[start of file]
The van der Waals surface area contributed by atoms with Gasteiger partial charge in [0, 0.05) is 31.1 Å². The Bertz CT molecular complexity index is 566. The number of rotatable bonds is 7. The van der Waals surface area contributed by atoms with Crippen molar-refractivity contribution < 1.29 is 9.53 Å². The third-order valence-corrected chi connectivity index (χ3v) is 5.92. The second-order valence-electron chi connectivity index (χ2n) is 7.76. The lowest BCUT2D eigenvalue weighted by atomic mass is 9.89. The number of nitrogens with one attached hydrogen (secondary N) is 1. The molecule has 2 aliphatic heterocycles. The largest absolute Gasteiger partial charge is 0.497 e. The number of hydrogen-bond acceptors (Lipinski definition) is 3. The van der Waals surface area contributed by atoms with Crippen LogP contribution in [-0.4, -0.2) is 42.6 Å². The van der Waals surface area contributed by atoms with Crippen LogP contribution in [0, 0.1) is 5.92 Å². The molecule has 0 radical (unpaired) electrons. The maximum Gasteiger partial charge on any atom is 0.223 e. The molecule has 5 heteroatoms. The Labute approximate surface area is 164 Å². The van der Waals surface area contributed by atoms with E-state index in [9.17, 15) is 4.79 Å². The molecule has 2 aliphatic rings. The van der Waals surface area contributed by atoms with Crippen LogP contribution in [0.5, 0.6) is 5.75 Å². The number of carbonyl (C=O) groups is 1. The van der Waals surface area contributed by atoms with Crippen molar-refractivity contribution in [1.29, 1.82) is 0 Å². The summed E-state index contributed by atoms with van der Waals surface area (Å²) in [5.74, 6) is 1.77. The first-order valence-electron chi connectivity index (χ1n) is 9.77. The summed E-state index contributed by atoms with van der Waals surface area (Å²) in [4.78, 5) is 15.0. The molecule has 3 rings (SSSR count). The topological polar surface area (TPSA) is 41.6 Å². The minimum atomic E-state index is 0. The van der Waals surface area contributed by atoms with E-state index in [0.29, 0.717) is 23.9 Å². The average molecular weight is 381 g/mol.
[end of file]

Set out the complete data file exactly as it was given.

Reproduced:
The van der Waals surface area contributed by atoms with Gasteiger partial charge in [0, 0.05) is 31.1 Å². The Bertz CT molecular complexity index is 566. The number of rotatable bonds is 7. The van der Waals surface area contributed by atoms with Crippen molar-refractivity contribution < 1.29 is 9.53 Å². The third-order valence-corrected chi connectivity index (χ3v) is 5.92. The second-order valence-electron chi connectivity index (χ2n) is 7.76. The lowest BCUT2D eigenvalue weighted by atomic mass is 9.89. The number of nitrogens with one attached hydrogen (secondary N) is 1. The molecule has 2 aliphatic heterocycles. The largest absolute Gasteiger partial charge is 0.497 e. The number of hydrogen-bond acceptors (Lipinski definition) is 3. The van der Waals surface area contributed by atoms with Crippen LogP contribution in [-0.4, -0.2) is 42.6 Å². The van der Waals surface area contributed by atoms with Crippen LogP contribution in [0, 0.1) is 5.92 Å². The molecule has 0 radical (unpaired) electrons. The maximum Gasteiger partial charge on any atom is 0.223 e. The molecule has 5 heteroatoms. The Labute approximate surface area is 164 Å². The van der Waals surface area contributed by atoms with E-state index in [9.17, 15) is 4.79 Å². The molecule has 2 aliphatic rings. The van der Waals surface area contributed by atoms with Crippen LogP contribution in [0.5, 0.6) is 5.75 Å². The number of carbonyl (C=O) groups is 1. The van der Waals surface area contributed by atoms with Crippen molar-refractivity contribution in [1.29, 1.82) is 0 Å². The summed E-state index contributed by atoms with van der Waals surface area (Å²) in [5.74, 6) is 1.77. The first-order valence-electron chi connectivity index (χ1n) is 9.77. The summed E-state index contributed by atoms with van der Waals surface area (Å²) in [4.78, 5) is 15.0. The molecule has 3 rings (SSSR count). The topological polar surface area (TPSA) is 41.6 Å². The minimum atomic E-state index is 0. The van der Waals surface area contributed by atoms with E-state index in [0.29, 0.717) is 23.9 Å². The average molecular weight is 381 g/mol.